It is not difficult to perceive the fascination which Voltaire, with
this character and this unrivalled splendour of public position, would
have for a man like Condorcet. He conceived the warmest attachment to
Voltaire, and Voltaire in turn the highest respect for him. Their
correspondence (1770-1778) is perhaps as interesting as any letters of
that period that we possess: Voltaire is always bright, playful, and
affectionate; Condorcet more declamatory and less graceful, but full of
reverence and loyalty for his 'dear and illustrious' master, and of his
own peculiar eagerness for good causes and animosity against the
defenders of evil ones. Condorcet was younger than the patriarch of
Ferney by nearly half a century, but this did not prevent him from loyal
remonstrances on more than one occasion against conduct on Voltaire's
part in this matter or that, which he held to be unworthy of his
character and reputation. He went so far as actually to decline to print
in the _Mercure_ a letter in which the writer in some fit of spleen
placed Montesquieu below D'Aguesseau. 'My attachment,' he says, 'bids me
say what will be best for you, and not what might please you most. If I
loved you less, I should not have the courage to thwart you. I am aware
of your grievances against Montesquieu; it is worthy of you to forget
them.' There was perhaps as much moral courage in doing this as in
defying the Men of the Mountain in the days of the Terror. It dispels
some false impressions of Voltaire's supposed intolerance of criticism,
to find him thanking Condorcet for one of these friendly protests. He
showed himself worthy of such courageous conduct. 'One sees things ill,'
he writes, 'when one sees them from too far off. After all, we ought
never to blush to go to school if we are as old as Methuselah. I repeat
my acknowledgments to you.'[5] Condorcet did not conceive that either to
be blind to a man's errors or to compromise them is to prove yourself
his friend. There is an integrity of friendship as in public concerns,
and he adhered to it as manfully in one as in the other. Throughout his
intercourse with intimate friends there is that happy and frank play of
direct personal allusion, which is as distinct from flattery when it is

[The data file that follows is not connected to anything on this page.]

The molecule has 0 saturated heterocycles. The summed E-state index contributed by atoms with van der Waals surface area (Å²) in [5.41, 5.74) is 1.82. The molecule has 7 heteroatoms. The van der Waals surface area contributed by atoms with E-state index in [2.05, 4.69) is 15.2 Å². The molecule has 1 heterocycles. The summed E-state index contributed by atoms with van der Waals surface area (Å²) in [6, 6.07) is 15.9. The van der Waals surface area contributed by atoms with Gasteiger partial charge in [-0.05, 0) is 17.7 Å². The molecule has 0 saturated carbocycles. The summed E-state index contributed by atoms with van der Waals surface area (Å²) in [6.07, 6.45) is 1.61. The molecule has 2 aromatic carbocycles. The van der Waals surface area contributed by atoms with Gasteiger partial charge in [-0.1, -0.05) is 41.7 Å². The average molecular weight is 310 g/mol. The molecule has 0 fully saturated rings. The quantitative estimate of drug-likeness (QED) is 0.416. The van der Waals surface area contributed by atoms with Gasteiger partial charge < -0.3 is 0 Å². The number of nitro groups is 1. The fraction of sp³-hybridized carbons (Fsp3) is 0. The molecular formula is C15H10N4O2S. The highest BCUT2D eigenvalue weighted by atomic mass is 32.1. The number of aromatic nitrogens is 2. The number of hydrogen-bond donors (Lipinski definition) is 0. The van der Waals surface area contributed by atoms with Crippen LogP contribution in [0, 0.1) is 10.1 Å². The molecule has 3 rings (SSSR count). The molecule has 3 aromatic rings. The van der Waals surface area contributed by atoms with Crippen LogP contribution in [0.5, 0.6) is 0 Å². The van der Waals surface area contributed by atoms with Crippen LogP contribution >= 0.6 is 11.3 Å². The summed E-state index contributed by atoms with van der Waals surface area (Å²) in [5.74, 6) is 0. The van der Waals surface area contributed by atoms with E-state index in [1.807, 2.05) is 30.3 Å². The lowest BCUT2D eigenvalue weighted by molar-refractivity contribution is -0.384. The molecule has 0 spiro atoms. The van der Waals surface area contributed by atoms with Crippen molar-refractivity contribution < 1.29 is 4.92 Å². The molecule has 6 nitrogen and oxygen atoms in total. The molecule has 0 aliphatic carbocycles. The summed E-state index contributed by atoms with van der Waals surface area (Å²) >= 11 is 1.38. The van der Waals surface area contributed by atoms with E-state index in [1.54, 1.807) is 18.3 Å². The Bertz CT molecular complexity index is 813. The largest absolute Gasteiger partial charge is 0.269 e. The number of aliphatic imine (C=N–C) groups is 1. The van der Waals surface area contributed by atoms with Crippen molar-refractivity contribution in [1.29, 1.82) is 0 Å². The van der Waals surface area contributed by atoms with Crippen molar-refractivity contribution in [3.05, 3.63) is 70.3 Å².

about another, as it is from egoism when it refers to the writer
himself.

Perhaps we see him most characteristically in his correspondence with
Turgot. What Turgot loved in Condorcet was his 'simplicity of
character.'[6] Turgot was almost as much less vivacious than Condorcet,
as Condorcet was less vivacious than Voltaire. They belonged to quite
distinct types of character, but this may be a condition of the most
perfect forms of sympathy. Each gives support where the other is most
conscious of needing it. Turgot was one of those serene, capacious, and
sure intelligences whose aspirations do not become low nor narrow by
being watchfully held under the control of reason; whose ideas are no
less vigorous or exuberant because they move in a steady and ordered
train; and who, in their most fervent reactions against abuses or
crimes, resist that vehement temptation to excess which is the besetting
infirmity of generous natures. Condorcet was very different from this.
Whatever he wished he wished unrestrainedly. As with most men of the
epoch, the habit of making allowances was not his. We observe something
theological in his hatred of theologians. Even in his letters the
distant ground-swell of repressed passion sounds in the ear, and at
every mention of false opinion or evil-doing a sombre and angry shadow
seems to fall upon the page. Both he and Turgot clung to the doctrine of
the infinite perfectibility of human nature, and the correspondingly
infinite augmentation of human happiness; but Condorcet's
ever-smouldering impetuosity would be content with nothing less than the
arrival of at least a considerable instalment of this infinite quantity
now and instantly. He went so far as to insist that by and by men would
acquire the art of prolonging their lives for several generations,
instead of being confined within the fatal span of threescore years and
ten. He was impatient of any frittering away of life in scruple,
tremors, and hesitations. 'For the most part,' he once wrote to Turgot,
'people abounding in scruple are not fit for great things: a Christian
will throw away in subduing the darts of the flesh the time which he
might have employed on things of use to mankind; or he will lack courage
to rise against a tyrant for fear of his judgment being too hastily
formed.'[7] Turgot's reply may illustrate the difference between the two
men: 'No virtue, in whatever sense you take the word, dispenses with
justice; and I think no more of the people who do great things--as you
say--at the expense of justice, than of poets who fancy they produce
great beauties of imagination without regularity. I know that excessive
exactitude tends slightly to deaden the fire alike of composition and of
action; but there is a mean in everything. It has never been a question
in our controversy of a capuchin who throws away his time in quenching
the darts of the flesh (though by the way, in the total of time thrown
away the term that expresses the time lost in satisfying these lusts is
most likely far greater); no more is it a question of a fool who is
afraid of rising against tyrants for fear of forming a rash
judgment.'[8]

This ability to conceive a mean case between two extremes was not among
Condorcet's gifts. His mind dwelt too much in the region of excess,
alike when he measured the possibilities of the good, and coloured the
motives and the situation of those whom he counted the bad. A Christian
was one who wasted his days in merely resisting the flesh; anybody who
declined to rise against a tyrant was the victim of a slavish